I said that I didn't really have a problem with the action God takes. The world being in abject rejection of wickedness is a good thing. It's justice, the workings of a just God. But isn't consistency and blindness a few of the aspects of justice that we hold so dear? Lately in my World Literature class we've looked at the concept of Judgment Day because we were studying Islam, and now this week we were looking at Dante's Divine Comedy. I was explaining to them how logically these are necessary elements to a world that is free and just at the same time. They logically flow and stem from the basic idea that God equals Good. Justice equals Good. Creation though isn't Good now. . . and so Dante's Inferno and the doctrine of Judgment Day are based on the idea that Creation will one day be Just, the rights will be rewarded and the wrongs fixed. It's harsh right, but logical. We grow squeamish around such concepts, but we must ask ourselves honestly why that is? We have our doubts, right. . . about the whole thing, and our place in it, we have a dread about our own wickedness, and our comfort, our comfortable lives built on wickedness, nuclear weapons keeping us safe, systems kept alive by greed and envy, using violence to buy our security, and we like to say, "Thank God for Jesus!" And here the lights went on this week in this story.
A change in perspective. . . not to the many perishing in the flood, but to the one small simple family spared. It is so easy to take for granted the one, that Noah was just chosen at random, like we see the animals are, but no, God sees in Noah a noble heart, an honest character, and that matters to God, too. It matters enough to God to save one just because he was good in a bad world, and that is so hard. Now we find out as the story progresses that Noah isn't perfect and he messes up, too, but there was something about Noah worth saving. The name, Noah, means "comfort, rest" let us seek to take rest in the fact that God cared enough to spare Noah, truly amazing, and truly important. . . so love maybe within the inconsistencies.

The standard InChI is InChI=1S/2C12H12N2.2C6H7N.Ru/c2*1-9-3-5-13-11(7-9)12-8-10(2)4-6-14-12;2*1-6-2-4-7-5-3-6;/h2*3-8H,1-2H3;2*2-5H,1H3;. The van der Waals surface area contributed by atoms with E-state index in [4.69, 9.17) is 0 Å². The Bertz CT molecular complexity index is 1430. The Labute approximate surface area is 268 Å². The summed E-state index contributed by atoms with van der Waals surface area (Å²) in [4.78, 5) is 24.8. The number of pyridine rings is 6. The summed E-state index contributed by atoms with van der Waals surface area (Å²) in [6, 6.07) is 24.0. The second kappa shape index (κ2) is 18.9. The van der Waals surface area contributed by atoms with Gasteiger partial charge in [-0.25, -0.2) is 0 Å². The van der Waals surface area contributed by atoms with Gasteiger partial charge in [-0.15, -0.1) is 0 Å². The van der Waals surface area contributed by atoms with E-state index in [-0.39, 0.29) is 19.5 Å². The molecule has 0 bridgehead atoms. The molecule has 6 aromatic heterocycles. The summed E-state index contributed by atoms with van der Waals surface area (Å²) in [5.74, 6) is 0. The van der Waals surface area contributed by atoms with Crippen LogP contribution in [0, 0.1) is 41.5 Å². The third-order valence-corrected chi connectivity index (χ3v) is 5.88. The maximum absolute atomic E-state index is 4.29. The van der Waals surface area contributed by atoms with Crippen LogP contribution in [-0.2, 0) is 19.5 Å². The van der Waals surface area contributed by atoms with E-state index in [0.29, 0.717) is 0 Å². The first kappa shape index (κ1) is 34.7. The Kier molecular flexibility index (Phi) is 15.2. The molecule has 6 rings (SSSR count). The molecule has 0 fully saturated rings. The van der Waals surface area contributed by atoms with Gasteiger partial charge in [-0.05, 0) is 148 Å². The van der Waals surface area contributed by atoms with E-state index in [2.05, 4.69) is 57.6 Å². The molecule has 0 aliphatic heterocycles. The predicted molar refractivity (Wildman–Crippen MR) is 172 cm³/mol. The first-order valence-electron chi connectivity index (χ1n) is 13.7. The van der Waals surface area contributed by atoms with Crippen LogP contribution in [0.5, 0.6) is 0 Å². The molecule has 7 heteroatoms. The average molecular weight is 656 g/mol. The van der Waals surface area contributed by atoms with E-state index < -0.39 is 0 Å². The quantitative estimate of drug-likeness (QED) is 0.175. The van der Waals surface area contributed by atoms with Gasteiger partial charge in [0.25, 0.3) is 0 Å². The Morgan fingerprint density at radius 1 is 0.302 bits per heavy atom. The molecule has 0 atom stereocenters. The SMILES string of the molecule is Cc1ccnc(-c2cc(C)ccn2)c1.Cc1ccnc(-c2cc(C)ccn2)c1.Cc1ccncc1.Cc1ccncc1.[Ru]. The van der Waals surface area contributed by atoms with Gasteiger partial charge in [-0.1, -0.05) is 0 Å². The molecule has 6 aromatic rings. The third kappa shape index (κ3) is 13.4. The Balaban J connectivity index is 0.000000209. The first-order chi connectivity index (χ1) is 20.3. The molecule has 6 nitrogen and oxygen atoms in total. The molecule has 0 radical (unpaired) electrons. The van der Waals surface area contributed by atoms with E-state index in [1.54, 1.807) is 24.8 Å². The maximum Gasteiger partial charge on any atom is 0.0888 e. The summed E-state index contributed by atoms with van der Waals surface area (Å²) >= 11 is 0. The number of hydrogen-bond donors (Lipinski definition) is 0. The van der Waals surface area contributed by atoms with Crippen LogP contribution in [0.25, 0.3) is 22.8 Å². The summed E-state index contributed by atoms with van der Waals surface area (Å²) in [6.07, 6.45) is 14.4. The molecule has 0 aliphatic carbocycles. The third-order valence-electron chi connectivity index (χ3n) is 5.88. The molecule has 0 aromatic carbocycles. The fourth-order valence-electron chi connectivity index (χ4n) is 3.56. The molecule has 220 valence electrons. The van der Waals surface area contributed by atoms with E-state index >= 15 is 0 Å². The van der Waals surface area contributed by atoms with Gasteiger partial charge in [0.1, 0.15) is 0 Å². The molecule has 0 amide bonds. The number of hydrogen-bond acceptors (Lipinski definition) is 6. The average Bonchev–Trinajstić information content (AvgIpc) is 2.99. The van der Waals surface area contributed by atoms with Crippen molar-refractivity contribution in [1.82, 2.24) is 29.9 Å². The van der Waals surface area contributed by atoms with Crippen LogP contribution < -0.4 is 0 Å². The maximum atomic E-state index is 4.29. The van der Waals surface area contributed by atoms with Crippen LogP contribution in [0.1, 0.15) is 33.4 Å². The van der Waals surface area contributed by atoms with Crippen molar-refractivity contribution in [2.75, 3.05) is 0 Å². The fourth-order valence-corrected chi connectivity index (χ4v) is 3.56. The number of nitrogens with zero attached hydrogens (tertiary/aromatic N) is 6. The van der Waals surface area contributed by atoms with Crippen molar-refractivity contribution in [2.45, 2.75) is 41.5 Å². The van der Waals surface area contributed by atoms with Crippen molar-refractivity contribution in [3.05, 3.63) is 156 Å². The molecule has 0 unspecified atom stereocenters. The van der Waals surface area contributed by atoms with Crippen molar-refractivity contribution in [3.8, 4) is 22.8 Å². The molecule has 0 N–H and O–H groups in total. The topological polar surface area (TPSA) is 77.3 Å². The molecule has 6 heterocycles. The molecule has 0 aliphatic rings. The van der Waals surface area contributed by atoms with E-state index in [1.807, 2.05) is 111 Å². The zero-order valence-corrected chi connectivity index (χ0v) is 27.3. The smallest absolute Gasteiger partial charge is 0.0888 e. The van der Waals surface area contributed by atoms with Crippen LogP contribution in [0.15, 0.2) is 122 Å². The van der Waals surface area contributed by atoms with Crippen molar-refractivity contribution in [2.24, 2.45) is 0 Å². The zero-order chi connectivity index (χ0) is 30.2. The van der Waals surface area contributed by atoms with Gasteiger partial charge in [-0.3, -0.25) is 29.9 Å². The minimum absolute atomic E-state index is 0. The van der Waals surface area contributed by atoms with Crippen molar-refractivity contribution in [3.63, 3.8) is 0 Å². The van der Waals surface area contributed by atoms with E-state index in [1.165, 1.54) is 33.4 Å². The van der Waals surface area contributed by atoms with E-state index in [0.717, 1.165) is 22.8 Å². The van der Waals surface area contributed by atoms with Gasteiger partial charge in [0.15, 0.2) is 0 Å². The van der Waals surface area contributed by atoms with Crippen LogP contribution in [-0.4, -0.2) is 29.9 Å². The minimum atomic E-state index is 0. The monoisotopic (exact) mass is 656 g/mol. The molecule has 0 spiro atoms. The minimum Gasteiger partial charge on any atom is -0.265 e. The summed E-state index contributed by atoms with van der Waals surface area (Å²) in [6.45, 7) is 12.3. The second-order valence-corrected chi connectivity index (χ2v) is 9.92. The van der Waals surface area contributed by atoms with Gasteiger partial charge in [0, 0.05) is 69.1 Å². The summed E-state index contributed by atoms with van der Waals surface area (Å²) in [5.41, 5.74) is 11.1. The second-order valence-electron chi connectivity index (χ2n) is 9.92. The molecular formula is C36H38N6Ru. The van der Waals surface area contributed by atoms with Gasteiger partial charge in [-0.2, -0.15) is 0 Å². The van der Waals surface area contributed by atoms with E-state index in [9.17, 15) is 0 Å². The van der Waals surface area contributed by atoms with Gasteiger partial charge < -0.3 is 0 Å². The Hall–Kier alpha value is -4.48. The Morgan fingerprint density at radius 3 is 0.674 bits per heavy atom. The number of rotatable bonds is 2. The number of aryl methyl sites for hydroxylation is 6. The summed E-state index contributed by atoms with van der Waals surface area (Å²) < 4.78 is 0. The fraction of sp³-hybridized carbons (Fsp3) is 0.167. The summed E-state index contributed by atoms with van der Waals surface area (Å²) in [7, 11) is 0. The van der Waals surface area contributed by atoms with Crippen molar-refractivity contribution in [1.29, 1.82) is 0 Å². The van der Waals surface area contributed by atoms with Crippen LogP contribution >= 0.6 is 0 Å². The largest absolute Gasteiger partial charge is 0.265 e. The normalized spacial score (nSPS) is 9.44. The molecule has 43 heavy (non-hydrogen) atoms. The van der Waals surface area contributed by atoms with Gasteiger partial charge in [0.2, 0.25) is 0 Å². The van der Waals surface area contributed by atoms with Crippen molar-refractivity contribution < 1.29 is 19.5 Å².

Now I've been all over, and I posed a few issues only to change gears, not dealing with the issues, but showing some of the happy side of it. And that brings me to my favorite line, that image, of "the imagination of man's heart is evil from his youth." God says this twice. At the beginning in Chapter 6 and then here in Chapter 8, both around God's decisions. First to destroy, and then never to destroy again. Now I'm not saying that the issues of this text aren't real and troubling to us, but is that not the imaginations of hearts? The same imagination that leads us to doubt God, to eat the fruit, to see the world as an illusion, rather than what is real. The truth is there is much to this story that isn't understood, and there is also a certain arrogance in trying to understand it, rather than simply seeing the rainbow in the sky and knowing that God is. The inconsistencies fall aay, as mere figments of our wicked imaginative hearts, and the spectrum is real in our true vision. The Sunday School lesson becomes the more important. The faith of a child becomes the real lesson. There may be some inconsistencies, but the truth of God is all through this story, and the truth of Christ is all through this story. What could be more consistent than that? In honor of the children to whom we should aspire to be more like. Let me close witha line from a great children's song, usually sung by a familiar frog. . . "Why are there so many songs about rainbows?" Because God's still on the other side. Amen!